Liked by 1 person

    3. I definitely agree that most media can be really violent and this can be detrimental to children this can also take place in social media so I can definitely see where the concern comes from. I think the way the the Venezuelan government is handling the situation is very good as they are not planning to completely ban all violent media they simply want to place greater restrictions on children accessing this media. But i definitely do agree with the influence of media on people’s behaviors and honestly don’t think it would be a bad idea to restrict children from being able to access violent media

      Liked by 2 people

    4. Shay,

      As a millennial, any suggestion that social media should be more regulated is disturbing. I can only imagine the sentiments of the youth population in Venezuela. Are they involved in the political process? Have their been any protests there regarding this possibility?

      P.S. I love the cat gif. and the “thinking oprah” gif.

      Liked by 1 person

    1. I, too, share this link with you https://docs.google.com/document/d/120Yr6i25tAnpDR9bhS7jAQ12FZ-F8OMlvpmeXSUp_Cw/edit about the polarizing power game regarding the media coverage on the EO. You had tons of stakeholders, the the administration and Trump as a person, to the immigrants, companies, non-profits, volunteers — and the battle over getting your story heard was fierce. This case will be analyzed in many academic presentations and papers as one of the most polarized battle over meanings of our time.

      Liked by 2 people

    2. Such a polarizing topic! The executive order has effected so many people, and the tweets you included showcase it’s wide-reaching effects. In your last paragraph you mention stakeholders and how potential businesses can be uprooted due to the ban. An interesting insight that I haven’t really thought about. Also, potential consequences on our economy if businesses go under. Just as a critique, try and add more of a social media angle on the Storify. How are news organizations, ordinary people and world leaders reacting to such a polarizing order.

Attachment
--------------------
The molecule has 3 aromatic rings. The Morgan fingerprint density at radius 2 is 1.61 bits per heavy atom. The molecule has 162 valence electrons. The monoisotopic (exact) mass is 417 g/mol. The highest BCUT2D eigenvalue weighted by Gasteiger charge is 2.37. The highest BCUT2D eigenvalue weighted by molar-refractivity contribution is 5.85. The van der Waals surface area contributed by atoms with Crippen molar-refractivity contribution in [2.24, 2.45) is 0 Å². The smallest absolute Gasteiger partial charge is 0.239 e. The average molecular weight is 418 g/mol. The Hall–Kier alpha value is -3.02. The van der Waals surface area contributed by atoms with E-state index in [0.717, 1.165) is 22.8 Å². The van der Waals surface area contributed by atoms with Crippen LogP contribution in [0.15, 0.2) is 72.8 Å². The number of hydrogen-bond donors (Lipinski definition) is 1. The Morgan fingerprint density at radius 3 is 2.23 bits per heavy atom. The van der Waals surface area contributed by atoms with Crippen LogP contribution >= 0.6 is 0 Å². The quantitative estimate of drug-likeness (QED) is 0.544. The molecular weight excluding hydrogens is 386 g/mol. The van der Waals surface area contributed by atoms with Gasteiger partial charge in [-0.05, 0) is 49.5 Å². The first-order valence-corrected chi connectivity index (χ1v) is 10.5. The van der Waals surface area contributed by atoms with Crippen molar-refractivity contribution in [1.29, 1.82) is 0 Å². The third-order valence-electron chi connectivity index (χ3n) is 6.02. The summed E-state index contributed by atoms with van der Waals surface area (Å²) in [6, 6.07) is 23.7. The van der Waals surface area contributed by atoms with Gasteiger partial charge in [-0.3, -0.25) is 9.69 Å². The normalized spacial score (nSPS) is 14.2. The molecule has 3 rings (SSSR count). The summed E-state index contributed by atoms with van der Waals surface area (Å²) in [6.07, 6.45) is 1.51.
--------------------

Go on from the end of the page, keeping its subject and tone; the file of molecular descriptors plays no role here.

3. I think this case is particularly interesting when you think about media outlets and social media, because taking a side on the ban can definitely affect the future business of that outlet or person. Websites that immediately condemned the ban had their comment section filled to the brim with people who disagreed with them and vice versa. You run the risk of losing viewers when reporting a story like this. On the individual side, even sending out a tweet discussing the ban can turn friends against you. Stakeholders online in this situation have to face a moral decision of either publicly denouncing the ban or discussing it objectively.

      Liked by 1 person

    4. “In truth, refugees are fleeing terror — they are not terrorists,” David Miliband, the group’s president and chief executive, said in a statement. “And at a time when there are more refugees than ever, America must remain true to its core values. America must remain a beacon of hope.”

      Liked by 1 person


      A great angle to an assignment that discusses stakeholders. When you take a look at Nye’s matrix of stakeholders at the global, national, and local levels he doesn’t consider individuals. When he was writing the text some 7 years ago it did not occur to him that in modern democracies, we would have such powerful single actors governing the media. I hinted to the the fact that some individuals, such as whistleblowers, are gaining such power (or, at least, potential) in governance. President Trump has dual power: that over agendas/discourses, and that of formal power: https://www.nytimes.com/2017/02/05/technology/trumps-fcc-quickly-targets-net-neutrality-rules.html?_r=0

      Note that I don’t wish to discuss the politics of Trump’s governance. But this case highlights a new(ish) situation in modern times.

      Excellent analysis from your part.


    2. Alejandro,

      The possible political implications and attempts highlighted in this Storify were well thought out and provided an otherwise overlooked connection. Your analysis of the strategy tactics against several bodies of media providers for dominance over whom decides our reality is refreshing and unapologetic.

      Liked by 1 person